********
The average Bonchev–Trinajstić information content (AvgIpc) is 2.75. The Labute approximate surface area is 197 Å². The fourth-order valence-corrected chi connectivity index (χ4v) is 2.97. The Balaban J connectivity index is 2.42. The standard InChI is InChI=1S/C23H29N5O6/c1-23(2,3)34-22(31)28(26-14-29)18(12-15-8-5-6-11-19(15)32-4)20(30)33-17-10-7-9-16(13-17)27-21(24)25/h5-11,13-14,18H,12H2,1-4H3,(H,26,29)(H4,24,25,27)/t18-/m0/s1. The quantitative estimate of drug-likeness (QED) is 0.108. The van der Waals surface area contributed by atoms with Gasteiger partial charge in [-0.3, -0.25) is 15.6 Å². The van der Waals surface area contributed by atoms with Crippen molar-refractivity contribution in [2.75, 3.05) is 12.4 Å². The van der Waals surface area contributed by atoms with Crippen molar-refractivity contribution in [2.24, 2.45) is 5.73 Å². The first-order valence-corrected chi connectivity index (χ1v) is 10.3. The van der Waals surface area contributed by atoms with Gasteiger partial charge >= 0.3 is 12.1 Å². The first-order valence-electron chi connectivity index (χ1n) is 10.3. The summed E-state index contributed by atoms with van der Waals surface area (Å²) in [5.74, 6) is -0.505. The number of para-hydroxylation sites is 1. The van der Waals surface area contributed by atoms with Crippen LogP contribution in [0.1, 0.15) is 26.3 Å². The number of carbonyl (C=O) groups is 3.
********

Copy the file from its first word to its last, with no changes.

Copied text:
The average Bonchev–Trinajstić information content (AvgIpc) is 2.75. The Labute approximate surface area is 197 Å². The fourth-order valence-corrected chi connectivity index (χ4v) is 2.97. The Balaban J connectivity index is 2.42. The standard InChI is InChI=1S/C23H29N5O6/c1-23(2,3)34-22(31)28(26-14-29)18(12-15-8-5-6-11-19(15)32-4)20(30)33-17-10-7-9-16(13-17)27-21(24)25/h5-11,13-14,18H,12H2,1-4H3,(H,26,29)(H4,24,25,27)/t18-/m0/s1. The quantitative estimate of drug-likeness (QED) is 0.108. The van der Waals surface area contributed by atoms with Gasteiger partial charge in [-0.3, -0.25) is 15.6 Å². The van der Waals surface area contributed by atoms with Crippen molar-refractivity contribution in [2.75, 3.05) is 12.4 Å². The van der Waals surface area contributed by atoms with Crippen molar-refractivity contribution in [2.24, 2.45) is 5.73 Å². The first-order valence-corrected chi connectivity index (χ1v) is 10.3. The van der Waals surface area contributed by atoms with Gasteiger partial charge >= 0.3 is 12.1 Å². The first-order valence-electron chi connectivity index (χ1n) is 10.3. The summed E-state index contributed by atoms with van der Waals surface area (Å²) in [5.74, 6) is -0.505. The number of para-hydroxylation sites is 1. The van der Waals surface area contributed by atoms with Crippen LogP contribution in [0.1, 0.15) is 26.3 Å². The number of carbonyl (C=O) groups is 3.